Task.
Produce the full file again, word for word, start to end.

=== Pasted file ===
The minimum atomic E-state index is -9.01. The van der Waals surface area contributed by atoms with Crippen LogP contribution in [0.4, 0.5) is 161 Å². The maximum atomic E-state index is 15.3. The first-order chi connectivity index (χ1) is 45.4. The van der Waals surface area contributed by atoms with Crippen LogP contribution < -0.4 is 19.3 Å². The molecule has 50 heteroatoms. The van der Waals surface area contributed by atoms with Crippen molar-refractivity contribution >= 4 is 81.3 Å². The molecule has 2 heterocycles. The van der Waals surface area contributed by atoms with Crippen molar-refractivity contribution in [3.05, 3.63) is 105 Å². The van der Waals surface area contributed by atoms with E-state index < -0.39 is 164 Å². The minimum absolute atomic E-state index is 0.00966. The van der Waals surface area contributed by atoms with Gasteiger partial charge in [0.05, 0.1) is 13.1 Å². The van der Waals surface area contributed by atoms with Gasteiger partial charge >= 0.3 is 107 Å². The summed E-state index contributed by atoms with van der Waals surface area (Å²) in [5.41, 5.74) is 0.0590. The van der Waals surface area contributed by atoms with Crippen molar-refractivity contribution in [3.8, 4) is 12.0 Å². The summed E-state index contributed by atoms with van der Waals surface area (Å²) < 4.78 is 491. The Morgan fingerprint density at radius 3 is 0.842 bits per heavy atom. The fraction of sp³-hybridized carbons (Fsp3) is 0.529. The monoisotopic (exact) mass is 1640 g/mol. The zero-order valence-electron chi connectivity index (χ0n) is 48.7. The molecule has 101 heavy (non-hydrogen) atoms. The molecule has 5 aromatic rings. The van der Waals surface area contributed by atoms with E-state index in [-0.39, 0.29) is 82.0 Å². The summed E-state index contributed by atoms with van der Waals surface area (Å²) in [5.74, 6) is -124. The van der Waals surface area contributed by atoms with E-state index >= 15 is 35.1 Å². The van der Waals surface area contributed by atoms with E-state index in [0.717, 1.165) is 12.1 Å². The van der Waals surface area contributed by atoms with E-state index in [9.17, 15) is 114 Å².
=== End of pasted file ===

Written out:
The minimum atomic E-state index is -9.01. The van der Waals surface area contributed by atoms with Crippen LogP contribution in [0.4, 0.5) is 161 Å². The maximum atomic E-state index is 15.3. The first-order chi connectivity index (χ1) is 45.4. The van der Waals surface area contributed by atoms with Crippen LogP contribution < -0.4 is 19.3 Å². The molecule has 50 heteroatoms. The van der Waals surface area contributed by atoms with Crippen molar-refractivity contribution >= 4 is 81.3 Å². The molecule has 2 heterocycles. The van der Waals surface area contributed by atoms with Crippen molar-refractivity contribution in [3.05, 3.63) is 105 Å². The van der Waals surface area contributed by atoms with E-state index < -0.39 is 164 Å². The minimum absolute atomic E-state index is 0.00966. The van der Waals surface area contributed by atoms with Gasteiger partial charge in [0.05, 0.1) is 13.1 Å². The van der Waals surface area contributed by atoms with Gasteiger partial charge >= 0.3 is 107 Å². The summed E-state index contributed by atoms with van der Waals surface area (Å²) in [5.41, 5.74) is 0.0590. The van der Waals surface area contributed by atoms with Crippen molar-refractivity contribution in [3.8, 4) is 12.0 Å². The summed E-state index contributed by atoms with van der Waals surface area (Å²) < 4.78 is 491. The Morgan fingerprint density at radius 3 is 0.842 bits per heavy atom. The fraction of sp³-hybridized carbons (Fsp3) is 0.529. The monoisotopic (exact) mass is 1640 g/mol. The zero-order valence-electron chi connectivity index (χ0n) is 48.7. The molecule has 101 heavy (non-hydrogen) atoms. The molecule has 5 aromatic rings. The van der Waals surface area contributed by atoms with E-state index in [-0.39, 0.29) is 82.0 Å². The summed E-state index contributed by atoms with van der Waals surface area (Å²) in [5.74, 6) is -124. The van der Waals surface area contributed by atoms with E-state index >= 15 is 35.1 Å². The van der Waals surface area contributed by atoms with E-state index in [0.717, 1.165) is 12.1 Å². The van der Waals surface area contributed by atoms with E-state index in [9.17, 15) is 114 Å².